This was no holiday. Two men had travelled to Tanzania on an illegal shopping trip.
After crossing the border, they didn’t have to go far to find what they were looking for on the black market – dead lions. Or rather, parts of dead lions. 42 ribs, 8 canines, and 21 claws to be exact, plus 2.8 kg of elephant ivory.
They then returned to Kenya planning to sell the items at a higher price to make a tidy profit. If not for Big Life’s intelligence network, it may have worked. An undercover informer found out about the items for sale and made contact with the men. They were immediately arrested with support from the Kenya Wildlife Service, contraband in hand.
Big Life’s intelligence department has been involved in a flurry of recent arrests related to trafficked lion parts, and we are still unsure whether it represents a real increase in the number of items being traded, or if it is simply that our intelligence networks have unraveled threads that lead from one trader to the next.
However, there is no doubt that the demand for lion parts is a threat to vulnerable wild populations, and the signs point to a growing trade. Lion teeth and claws are believed to have uses as charms in traditional “medicine” both locally in Africa and in Asia, and the bones are now being used as an alternative to tiger bones (which are rarer and more expensive) in Traditional Chinese medicine (TCM).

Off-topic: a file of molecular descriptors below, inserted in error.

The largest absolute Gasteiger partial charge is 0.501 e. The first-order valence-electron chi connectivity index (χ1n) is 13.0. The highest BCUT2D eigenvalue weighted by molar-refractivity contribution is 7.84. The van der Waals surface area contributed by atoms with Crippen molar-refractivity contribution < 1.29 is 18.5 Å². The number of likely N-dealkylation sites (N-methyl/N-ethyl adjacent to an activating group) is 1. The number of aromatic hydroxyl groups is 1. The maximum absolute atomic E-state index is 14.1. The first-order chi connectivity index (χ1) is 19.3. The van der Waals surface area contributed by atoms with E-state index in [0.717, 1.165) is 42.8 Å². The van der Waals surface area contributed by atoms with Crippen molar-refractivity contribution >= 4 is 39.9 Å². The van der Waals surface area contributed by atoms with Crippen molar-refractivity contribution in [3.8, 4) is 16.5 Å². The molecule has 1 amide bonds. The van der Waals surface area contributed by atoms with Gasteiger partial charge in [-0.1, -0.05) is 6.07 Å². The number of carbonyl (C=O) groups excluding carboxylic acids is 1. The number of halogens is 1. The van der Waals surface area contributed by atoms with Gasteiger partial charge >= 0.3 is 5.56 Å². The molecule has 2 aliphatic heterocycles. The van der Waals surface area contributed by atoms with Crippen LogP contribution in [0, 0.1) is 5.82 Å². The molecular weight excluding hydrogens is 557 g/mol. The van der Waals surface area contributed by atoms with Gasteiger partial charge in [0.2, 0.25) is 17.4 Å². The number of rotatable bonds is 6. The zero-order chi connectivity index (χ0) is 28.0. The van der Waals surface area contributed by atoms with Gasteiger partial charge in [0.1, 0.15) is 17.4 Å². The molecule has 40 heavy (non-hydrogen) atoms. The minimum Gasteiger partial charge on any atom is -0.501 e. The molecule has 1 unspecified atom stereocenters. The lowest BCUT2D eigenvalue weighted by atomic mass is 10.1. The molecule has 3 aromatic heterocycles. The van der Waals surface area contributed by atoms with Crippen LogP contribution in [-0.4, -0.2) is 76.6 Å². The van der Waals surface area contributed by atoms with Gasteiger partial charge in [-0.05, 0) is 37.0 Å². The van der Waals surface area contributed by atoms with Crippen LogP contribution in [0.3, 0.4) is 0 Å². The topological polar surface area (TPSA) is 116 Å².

The fact that some countries, notably South Africa, still issue quotas for the legal export of captive-bred lion skeletons is likely to be fanning the flames of demand, and providing a legal cover for illegal trade. As we have seen with past experiments of legal trade in elephant ivory and rhino horn, this ends in disaster.
We hope that sense will prevail, and trade in ALL lion products will be declared illegal in the near future. In the meantime, we will continue our work to combat the illegal trafficking in the borderlands region of Kenya/Tanzania, through intelligence gathering and on-the-ground enforcement by community rangers.